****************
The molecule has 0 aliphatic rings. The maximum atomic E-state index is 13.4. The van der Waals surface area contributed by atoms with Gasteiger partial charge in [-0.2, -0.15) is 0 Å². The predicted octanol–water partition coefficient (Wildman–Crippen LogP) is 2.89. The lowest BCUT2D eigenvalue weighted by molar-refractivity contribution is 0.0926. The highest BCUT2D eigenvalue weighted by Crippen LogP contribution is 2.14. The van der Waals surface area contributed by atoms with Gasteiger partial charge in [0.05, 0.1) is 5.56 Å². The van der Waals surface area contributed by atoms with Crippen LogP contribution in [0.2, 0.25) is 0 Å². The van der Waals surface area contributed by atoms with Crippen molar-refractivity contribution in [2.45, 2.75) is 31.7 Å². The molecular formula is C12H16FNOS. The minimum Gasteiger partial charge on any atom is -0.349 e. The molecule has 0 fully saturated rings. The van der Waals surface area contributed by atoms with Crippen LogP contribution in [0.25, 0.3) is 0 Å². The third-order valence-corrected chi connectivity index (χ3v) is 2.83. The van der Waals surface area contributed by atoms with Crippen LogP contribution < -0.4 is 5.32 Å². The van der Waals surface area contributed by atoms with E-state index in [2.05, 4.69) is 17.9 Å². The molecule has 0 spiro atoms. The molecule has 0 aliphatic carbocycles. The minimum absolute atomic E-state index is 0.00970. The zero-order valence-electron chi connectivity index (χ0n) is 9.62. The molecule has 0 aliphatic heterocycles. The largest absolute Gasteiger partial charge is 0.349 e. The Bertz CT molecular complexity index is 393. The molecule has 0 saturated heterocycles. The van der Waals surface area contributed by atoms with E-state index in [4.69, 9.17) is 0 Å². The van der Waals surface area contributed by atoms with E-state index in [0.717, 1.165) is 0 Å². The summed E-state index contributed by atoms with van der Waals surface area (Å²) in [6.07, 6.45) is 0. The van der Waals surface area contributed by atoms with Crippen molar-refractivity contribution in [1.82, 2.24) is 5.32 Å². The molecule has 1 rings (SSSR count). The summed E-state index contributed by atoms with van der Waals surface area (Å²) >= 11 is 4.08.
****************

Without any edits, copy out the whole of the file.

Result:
The molecule has 0 aliphatic rings. The maximum atomic E-state index is 13.4. The van der Waals surface area contributed by atoms with Gasteiger partial charge in [-0.2, -0.15) is 0 Å². The predicted octanol–water partition coefficient (Wildman–Crippen LogP) is 2.89. The lowest BCUT2D eigenvalue weighted by molar-refractivity contribution is 0.0926. The highest BCUT2D eigenvalue weighted by Crippen LogP contribution is 2.14. The van der Waals surface area contributed by atoms with Gasteiger partial charge in [0.05, 0.1) is 5.56 Å². The van der Waals surface area contributed by atoms with Crippen LogP contribution in [0.2, 0.25) is 0 Å². The van der Waals surface area contributed by atoms with Crippen molar-refractivity contribution in [2.45, 2.75) is 31.7 Å². The molecular formula is C12H16FNOS. The minimum Gasteiger partial charge on any atom is -0.349 e. The molecule has 0 fully saturated rings. The van der Waals surface area contributed by atoms with Crippen LogP contribution in [0.25, 0.3) is 0 Å². The third-order valence-corrected chi connectivity index (χ3v) is 2.83. The van der Waals surface area contributed by atoms with Crippen LogP contribution < -0.4 is 5.32 Å². The van der Waals surface area contributed by atoms with E-state index in [2.05, 4.69) is 17.9 Å². The molecule has 0 spiro atoms. The molecule has 0 aliphatic carbocycles. The minimum absolute atomic E-state index is 0.00970. The zero-order valence-electron chi connectivity index (χ0n) is 9.62. The molecule has 0 aliphatic heterocycles. The largest absolute Gasteiger partial charge is 0.349 e. The Bertz CT molecular complexity index is 393. The molecule has 0 saturated heterocycles. The van der Waals surface area contributed by atoms with E-state index in [4.69, 9.17) is 0 Å². The van der Waals surface area contributed by atoms with E-state index in [0.717, 1.165) is 0 Å². The summed E-state index contributed by atoms with van der Waals surface area (Å²) in [6.07, 6.45) is 0. The van der Waals surface area contributed by atoms with Crippen molar-refractivity contribution in [1.82, 2.24) is 5.32 Å². The molecule has 1 rings (SSSR count). The summed E-state index contributed by atoms with van der Waals surface area (Å²) >= 11 is 4.08.